Confederate Memorial Day out of place in today’s Mississippi
Mississippi is officially recognizing Confederate Memorial Day today, with state offices closed in observance of the state holiday that commemorates those who died fighting in the Civil War.
Southern states including Mississippi fought to secede from the United States because of slavery, of course, and that fact leaves a bitter taste 152 years later.
Slavery has long since been abolished since the South lost that effort but the cold war continues more than a century and a half later over the symbols and heritage involved.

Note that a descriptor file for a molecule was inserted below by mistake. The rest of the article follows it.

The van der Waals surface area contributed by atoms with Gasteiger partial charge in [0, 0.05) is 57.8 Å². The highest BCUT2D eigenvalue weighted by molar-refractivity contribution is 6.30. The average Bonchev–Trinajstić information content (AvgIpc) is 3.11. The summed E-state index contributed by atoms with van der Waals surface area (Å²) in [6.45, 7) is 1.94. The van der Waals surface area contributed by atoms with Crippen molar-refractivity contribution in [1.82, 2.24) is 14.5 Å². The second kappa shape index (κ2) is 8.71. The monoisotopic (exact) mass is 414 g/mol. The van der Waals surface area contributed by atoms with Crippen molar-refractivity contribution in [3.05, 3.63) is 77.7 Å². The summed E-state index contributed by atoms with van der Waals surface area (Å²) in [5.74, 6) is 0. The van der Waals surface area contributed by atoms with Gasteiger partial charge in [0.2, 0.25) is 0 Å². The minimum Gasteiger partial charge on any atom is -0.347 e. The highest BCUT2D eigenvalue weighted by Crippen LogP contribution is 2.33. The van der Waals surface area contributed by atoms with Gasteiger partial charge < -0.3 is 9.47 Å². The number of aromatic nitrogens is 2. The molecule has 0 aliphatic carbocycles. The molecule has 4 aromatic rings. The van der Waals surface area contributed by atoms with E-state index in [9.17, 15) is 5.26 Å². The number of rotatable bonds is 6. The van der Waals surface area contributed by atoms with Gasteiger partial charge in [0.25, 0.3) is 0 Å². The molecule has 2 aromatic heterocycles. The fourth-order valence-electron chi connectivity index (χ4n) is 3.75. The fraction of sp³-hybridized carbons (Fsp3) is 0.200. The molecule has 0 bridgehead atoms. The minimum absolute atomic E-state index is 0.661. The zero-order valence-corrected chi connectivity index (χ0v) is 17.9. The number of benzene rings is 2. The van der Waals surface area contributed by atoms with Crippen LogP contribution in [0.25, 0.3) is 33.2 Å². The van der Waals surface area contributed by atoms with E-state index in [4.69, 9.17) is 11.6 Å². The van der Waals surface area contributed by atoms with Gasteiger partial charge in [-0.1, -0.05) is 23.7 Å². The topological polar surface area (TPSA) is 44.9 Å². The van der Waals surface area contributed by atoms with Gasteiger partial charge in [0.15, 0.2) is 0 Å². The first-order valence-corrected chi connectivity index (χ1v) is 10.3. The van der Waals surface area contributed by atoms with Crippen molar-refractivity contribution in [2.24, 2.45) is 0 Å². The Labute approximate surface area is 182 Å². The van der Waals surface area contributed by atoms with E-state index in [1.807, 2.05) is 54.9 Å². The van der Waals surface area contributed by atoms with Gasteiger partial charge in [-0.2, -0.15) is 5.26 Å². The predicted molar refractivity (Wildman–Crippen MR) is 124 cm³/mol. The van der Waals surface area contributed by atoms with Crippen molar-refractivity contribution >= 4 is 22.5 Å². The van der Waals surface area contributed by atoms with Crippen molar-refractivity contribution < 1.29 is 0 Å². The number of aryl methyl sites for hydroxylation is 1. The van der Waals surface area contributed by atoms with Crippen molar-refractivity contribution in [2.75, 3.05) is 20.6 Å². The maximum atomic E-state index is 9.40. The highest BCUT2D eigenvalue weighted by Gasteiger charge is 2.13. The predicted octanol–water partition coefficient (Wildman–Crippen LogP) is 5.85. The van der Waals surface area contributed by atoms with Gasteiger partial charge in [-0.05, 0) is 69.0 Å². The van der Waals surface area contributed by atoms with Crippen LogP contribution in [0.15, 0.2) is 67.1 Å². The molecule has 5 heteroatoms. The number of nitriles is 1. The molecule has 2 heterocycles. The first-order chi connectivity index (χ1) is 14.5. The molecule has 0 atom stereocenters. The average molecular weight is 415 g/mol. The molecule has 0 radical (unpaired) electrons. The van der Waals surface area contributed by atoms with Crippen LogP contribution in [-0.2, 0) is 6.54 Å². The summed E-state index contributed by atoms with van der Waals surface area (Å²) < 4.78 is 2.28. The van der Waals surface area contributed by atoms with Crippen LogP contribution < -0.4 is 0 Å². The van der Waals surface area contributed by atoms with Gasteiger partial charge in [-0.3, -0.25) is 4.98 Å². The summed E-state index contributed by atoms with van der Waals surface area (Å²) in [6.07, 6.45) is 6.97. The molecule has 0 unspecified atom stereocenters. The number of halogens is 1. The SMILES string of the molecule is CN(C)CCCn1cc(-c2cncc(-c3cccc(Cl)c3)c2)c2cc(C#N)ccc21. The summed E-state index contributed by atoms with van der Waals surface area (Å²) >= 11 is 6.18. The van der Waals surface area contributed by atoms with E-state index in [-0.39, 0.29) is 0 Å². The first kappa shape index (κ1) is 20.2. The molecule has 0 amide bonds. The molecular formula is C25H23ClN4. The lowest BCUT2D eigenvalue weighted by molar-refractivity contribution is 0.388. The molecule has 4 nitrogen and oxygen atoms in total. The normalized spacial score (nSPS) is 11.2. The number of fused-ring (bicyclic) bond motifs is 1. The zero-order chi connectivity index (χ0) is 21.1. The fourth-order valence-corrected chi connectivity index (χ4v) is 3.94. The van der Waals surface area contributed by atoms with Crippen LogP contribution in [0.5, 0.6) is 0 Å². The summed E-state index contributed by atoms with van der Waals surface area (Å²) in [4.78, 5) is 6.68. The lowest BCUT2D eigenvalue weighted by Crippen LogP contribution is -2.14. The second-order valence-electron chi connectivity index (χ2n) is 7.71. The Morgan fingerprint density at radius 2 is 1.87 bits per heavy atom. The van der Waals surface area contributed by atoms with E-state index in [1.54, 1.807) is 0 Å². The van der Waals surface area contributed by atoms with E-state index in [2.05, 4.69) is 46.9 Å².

Take today’s state holiday as one example.
Some believe Mississippi should continue to openly honor its Civil War soldiers and heroes with Confederate Memorial Day because ancestors “fought, died and lost everything they had for a cause.”
Others believe that continuing to recognize Confederate Memorial Day, when 40 percent of Mississippi’s population today is African-American and the state’s participation in the Civil War was about maintaining “the social hierarchy of white supremacy,” is wrong and offensive.
We don’t deny that preservation of our heritage, and the lessons learned, are valuable. But times change, and so should how we study, commemorate and embrace our past.
By 2017, Mississippi has many heroes who have fought and lost everything they had for a cause. We should honor them all, reflecting the diverse and welcoming state that we strive to be.
Related article about the holiday: Mississippi, Alabama marking Confederate Memorial Day